'I only needed a €100k mortgage for a €480k house but the banks turned me down'
Mortgage market shake-up: Credit unions set to challenge banks and open up market
It came as a shock to self-employed driving school operator Jay Sukhdeo when he was turned down by the banks for a mortgage.
He only needed to borrow €100,000 to buy a new €480,000 home.
This was because the South African had built up healthy savings in the 18 years he has been living here. But the banks said no.
Luckily for him his local credit union, Heritage in south Dublin, came to the rescue.
He is the first credit union member in the country to be granted a mortgage under a new standardised offering being rolled out across the State by the Irish League of Credit Unions.
The new mortgage has been developed with approval from the Central Bank. The product has been two years in the making and is set to shake up the mortgage market.
Mr Sukhdeo and his wife Ashmin have three children - Ashmika (26), Anamika (24) and Aaryan (14).
He moved to Ireland 18 years ago and the family have been renting until now. He was taken aback to be refused a mortgage from the banks.
"I had been trying with the banks," he said. "I was never in the red. I had a lot of savings but it was no help whatsoever.
"I was told that being self-employed meant I did not meet the criteria."
He appealed to Heritage, where he has been a member for 10 years. It is based in Templeogue, Rathfarnham and Walkinstown and has 37,000 members.
His application was rejected initially, but the lender worked with him and was prepared to accept the rental payments of €500 a month from his live-at-home daughter as part of his income assessment.
The Sukhdeo family is due to move into a new house soon, and the mortgage payments are set to be half of the monthly rental payments of €1,600.
"Hopefully many others will now get a mortgage from a credit unions like me," he said.
The credit union mortgage comes as speculation mounts that An Post could link up with Spanish banking giant Bankinter to offer mortgages.
Bankinter has just bought Leitrim-based credit card provider AvanCard. The card provider already has an agreement with An Post to offer credit cards and loans from early next year.
An Post is seeking a banking partner in a bid to offer mortgages that undercut competitors by 1pc, which would save homeowners with a €250,000 mortgage, paying a 4.3pc variable rate, €250 a month.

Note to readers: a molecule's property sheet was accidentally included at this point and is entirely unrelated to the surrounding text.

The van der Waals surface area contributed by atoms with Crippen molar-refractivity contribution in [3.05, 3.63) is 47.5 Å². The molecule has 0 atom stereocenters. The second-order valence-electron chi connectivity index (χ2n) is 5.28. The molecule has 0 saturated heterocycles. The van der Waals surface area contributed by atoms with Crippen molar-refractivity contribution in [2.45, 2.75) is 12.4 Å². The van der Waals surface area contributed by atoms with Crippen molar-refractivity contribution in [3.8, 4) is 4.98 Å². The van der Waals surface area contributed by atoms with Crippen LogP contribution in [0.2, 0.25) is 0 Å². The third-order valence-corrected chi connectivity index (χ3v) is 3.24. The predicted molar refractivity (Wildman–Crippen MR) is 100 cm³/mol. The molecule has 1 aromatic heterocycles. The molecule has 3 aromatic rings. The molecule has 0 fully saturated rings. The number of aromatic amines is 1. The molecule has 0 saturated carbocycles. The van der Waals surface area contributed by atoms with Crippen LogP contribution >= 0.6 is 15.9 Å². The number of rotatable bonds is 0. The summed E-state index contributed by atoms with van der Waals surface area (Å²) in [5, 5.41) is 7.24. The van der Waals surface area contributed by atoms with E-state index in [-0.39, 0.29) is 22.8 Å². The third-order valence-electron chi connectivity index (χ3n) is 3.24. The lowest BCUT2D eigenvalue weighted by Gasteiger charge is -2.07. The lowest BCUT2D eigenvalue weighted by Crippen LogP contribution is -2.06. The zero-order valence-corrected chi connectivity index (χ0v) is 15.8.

And a third lender is planning to enter the market by the end of this year.
Finance Ireland, headed by former Permanent TSB executive Billy Kane, expects to launch mortgages and distribute them through brokers. It will offer the loans to first-time buyers, movers and switchers.
However, it is not expected to undercut the existing banks but offer rates at the mid-point between the highest and lowest on offer in the market.
Now the credit unions have successfully completed a pilot study of their new home loan, hundreds of people could be borrowing from them by this time next year.
The new CUhome mortgage has been standardised with the tacit approval from the Central Bank, the Irish Independent has learned.
Some 160 are expected to be issued by next April, with the number doubling each year.
Around 100 credit unions already offer some mortgages on an ad hoc basis, but a recent probe by the Central Bank found a litany of failings in how they offer them.
In response, the Irish League of Credit Unions set up a new centralised unit to provide a high standard product with the aim of overcoming the shortcomings.
Global financial services firm Link ASI has been engaged to provide underwriting, legal services, software and credit assessments to bolster the mortgage offering from the local lenders.
But the final decisions on home-loan applications will be made by the credit union.
Arrears will be handled by Link ASI, and the league members have signed up to the Central Bank's Code of Conduct on Mortgage Arrears.
Asked if credit unions were outsourcing the thorny problem of dealing with mortgage arrears, chief executive of the Irish League of Credit Unions Ed Farrell said: "If and when a credit union gets there, it has to be done right but it will be done in consultation with the credit union."
The average interest rate on the mortgages will be a variable 4pc, which is considered high compared with some of the rates in the market.
Project manager for the league's mortgage Ciaran Mahon defended the rate, saying it compared favourably with the variables offered by Bank of Ireland and Permanent TSB.
"We are not expensive compared with Bank of Ireland and Permanent TSB," he said. "We are pricey compared with AIB's 3.2pc variable, that is true, but we are not setting out to be the cheapest."
Credit unions are reporting huge pent-up demand for mortgages. Current rules mean credit unions can only issue 10pc of their individual loan books in long-term lending, such as mortgages.
Mr Mahon said even with the lending limit, credit unions have around €270m to lend. This could mean around 2,700 smaller mortgages.
The Central Bank is due to begin a consultation process on lifting the lending cap, which could be finalised by next year.
Nine credit unions are already offering the new mortgage product, including those in Westport, Birr, Mullingar, Douglas and the St Paul's Garda, and the St Joseph's Irish Airports credit unions.
Five more lenders have signed up, and it is hoped 60 credit unions will offer the loans in the next year or two.